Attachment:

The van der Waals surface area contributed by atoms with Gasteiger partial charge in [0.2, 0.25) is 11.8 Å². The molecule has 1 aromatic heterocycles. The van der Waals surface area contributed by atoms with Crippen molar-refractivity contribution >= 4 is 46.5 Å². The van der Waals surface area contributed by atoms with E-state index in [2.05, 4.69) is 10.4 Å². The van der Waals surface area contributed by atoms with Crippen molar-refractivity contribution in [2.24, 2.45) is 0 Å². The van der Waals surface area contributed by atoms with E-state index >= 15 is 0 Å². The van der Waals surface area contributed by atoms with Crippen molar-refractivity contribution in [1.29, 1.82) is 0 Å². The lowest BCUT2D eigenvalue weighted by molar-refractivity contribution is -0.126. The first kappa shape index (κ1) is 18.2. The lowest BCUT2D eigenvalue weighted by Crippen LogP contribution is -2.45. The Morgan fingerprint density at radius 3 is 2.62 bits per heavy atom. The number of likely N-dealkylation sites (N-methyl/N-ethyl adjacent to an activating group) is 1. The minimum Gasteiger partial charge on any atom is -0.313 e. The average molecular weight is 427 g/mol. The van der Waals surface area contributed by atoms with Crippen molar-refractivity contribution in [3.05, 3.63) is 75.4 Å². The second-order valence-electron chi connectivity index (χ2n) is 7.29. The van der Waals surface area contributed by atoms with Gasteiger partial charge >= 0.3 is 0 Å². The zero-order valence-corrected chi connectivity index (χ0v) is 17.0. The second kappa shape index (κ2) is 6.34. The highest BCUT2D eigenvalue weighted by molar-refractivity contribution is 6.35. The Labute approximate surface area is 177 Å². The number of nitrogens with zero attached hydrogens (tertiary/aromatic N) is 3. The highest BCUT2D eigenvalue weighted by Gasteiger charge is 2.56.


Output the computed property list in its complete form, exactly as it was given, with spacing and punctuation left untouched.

The van der Waals surface area contributed by atoms with Gasteiger partial charge in [0.2, 0.25) is 11.8 Å². The molecule has 1 aromatic heterocycles. The van der Waals surface area contributed by atoms with Crippen molar-refractivity contribution >= 4 is 46.5 Å². The van der Waals surface area contributed by atoms with E-state index in [2.05, 4.69) is 10.4 Å². The van der Waals surface area contributed by atoms with Crippen molar-refractivity contribution in [2.24, 2.45) is 0 Å². The van der Waals surface area contributed by atoms with E-state index >= 15 is 0 Å². The van der Waals surface area contributed by atoms with Crippen molar-refractivity contribution in [1.29, 1.82) is 0 Å². The lowest BCUT2D eigenvalue weighted by molar-refractivity contribution is -0.126. The first kappa shape index (κ1) is 18.2. The lowest BCUT2D eigenvalue weighted by Crippen LogP contribution is -2.45. The Morgan fingerprint density at radius 3 is 2.62 bits per heavy atom. The number of likely N-dealkylation sites (N-methyl/N-ethyl adjacent to an activating group) is 1. The minimum Gasteiger partial charge on any atom is -0.313 e. The average molecular weight is 427 g/mol. The van der Waals surface area contributed by atoms with Crippen molar-refractivity contribution in [3.05, 3.63) is 75.4 Å². The second-order valence-electron chi connectivity index (χ2n) is 7.29. The van der Waals surface area contributed by atoms with Gasteiger partial charge >= 0.3 is 0 Å². The zero-order valence-corrected chi connectivity index (χ0v) is 17.0. The second kappa shape index (κ2) is 6.34. The highest BCUT2D eigenvalue weighted by molar-refractivity contribution is 6.35. The Labute approximate surface area is 177 Å². The number of nitrogens with zero attached hydrogens (tertiary/aromatic N) is 3. The highest BCUT2D eigenvalue weighted by Gasteiger charge is 2.56.